There exists a substantial number of readers who would prefer we keep our opinions to ourselves. They don't want to see — and I won't tolerate — our opinions in news stories. And some readers get burned up because we get opinionated on our Opinion page. They just don't understand how we get off thinking that anyone cares what we think. They wish we would simply print the news and not raise the hell.
Opinion pages are long-standing traditions in newspapers. Mostly, they are meant to generate community discussion about topical issues. We think of our own editorials as base-line opinions that, hopefully, will present readers a point of view from which they can opine their own opinions, in letters to the editors or with an occasional column.
Based on the number of letters we receive, we are well aware that our Opinion page is among the more contentious but best-read sections of the paper. We are blessed to be operating a newspaper in a community that is fully engaged, very educated and exceedingly opinionated.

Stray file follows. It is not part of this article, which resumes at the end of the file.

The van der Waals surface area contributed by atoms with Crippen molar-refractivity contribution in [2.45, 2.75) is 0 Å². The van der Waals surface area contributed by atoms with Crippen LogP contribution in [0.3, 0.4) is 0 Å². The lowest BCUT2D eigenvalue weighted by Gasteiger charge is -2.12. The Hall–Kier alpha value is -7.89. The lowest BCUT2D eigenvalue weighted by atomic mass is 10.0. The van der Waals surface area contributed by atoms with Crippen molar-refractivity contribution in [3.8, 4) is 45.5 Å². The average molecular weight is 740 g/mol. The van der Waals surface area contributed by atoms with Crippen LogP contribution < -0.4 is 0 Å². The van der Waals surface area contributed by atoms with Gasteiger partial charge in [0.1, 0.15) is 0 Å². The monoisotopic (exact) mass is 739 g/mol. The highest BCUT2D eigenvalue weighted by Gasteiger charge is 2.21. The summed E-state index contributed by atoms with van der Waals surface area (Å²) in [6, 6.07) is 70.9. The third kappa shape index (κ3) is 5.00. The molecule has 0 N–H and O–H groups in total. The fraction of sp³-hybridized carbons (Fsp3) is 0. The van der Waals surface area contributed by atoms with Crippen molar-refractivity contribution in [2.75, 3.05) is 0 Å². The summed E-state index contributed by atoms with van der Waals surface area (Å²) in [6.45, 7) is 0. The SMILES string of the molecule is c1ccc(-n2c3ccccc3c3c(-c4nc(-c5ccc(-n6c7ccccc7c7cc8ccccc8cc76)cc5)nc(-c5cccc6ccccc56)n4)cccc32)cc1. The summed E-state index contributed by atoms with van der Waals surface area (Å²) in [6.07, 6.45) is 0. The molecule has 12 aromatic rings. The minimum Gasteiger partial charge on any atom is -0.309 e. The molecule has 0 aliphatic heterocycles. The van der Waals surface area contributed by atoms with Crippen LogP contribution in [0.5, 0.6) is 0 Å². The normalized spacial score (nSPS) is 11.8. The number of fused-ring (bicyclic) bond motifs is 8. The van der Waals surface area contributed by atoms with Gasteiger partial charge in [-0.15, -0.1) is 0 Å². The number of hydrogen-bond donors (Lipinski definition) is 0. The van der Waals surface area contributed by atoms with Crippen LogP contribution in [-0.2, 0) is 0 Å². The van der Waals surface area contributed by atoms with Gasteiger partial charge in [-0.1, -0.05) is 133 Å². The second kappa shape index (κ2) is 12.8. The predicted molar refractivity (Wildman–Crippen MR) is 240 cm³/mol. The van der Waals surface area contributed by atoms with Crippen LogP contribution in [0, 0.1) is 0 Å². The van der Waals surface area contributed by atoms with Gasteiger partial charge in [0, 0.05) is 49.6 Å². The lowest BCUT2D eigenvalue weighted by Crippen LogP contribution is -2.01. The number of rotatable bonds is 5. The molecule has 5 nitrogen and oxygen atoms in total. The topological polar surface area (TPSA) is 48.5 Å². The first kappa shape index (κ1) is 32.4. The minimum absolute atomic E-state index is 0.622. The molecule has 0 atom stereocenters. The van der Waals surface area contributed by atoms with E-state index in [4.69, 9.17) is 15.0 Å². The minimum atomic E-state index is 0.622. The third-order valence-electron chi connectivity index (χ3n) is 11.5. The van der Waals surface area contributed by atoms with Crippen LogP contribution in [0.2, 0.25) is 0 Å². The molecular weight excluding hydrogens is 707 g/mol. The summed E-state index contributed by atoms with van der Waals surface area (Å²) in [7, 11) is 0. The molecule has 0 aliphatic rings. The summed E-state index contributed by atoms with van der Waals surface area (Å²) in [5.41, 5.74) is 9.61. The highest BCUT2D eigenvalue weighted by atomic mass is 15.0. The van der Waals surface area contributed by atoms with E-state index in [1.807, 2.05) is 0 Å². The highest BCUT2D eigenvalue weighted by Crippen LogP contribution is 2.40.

We love it -- and we welcome opinions different than ours. We like to think of our Opinion page as the last bastion of civilized discourse, where reasonable people can agree to disagree.
On Sunday, you'll notice that we took our opinion off the Opinion page. This is a rare occurrence for us, but the issue at stake is too great to leave hidden in one of our inside pages. California government has reached a state of calamity, and its leaders have embarrassed us all.
Most newspapers in California owned by MediaNews are running similar editorials on their front pages.
In this case, we do not seek to generate public discussion. There's been plenty of that already. Instead, on behalf of residents who are sick of the deadlock, we hope to get the attention of California leaders. It's likely futile, but worth the effort.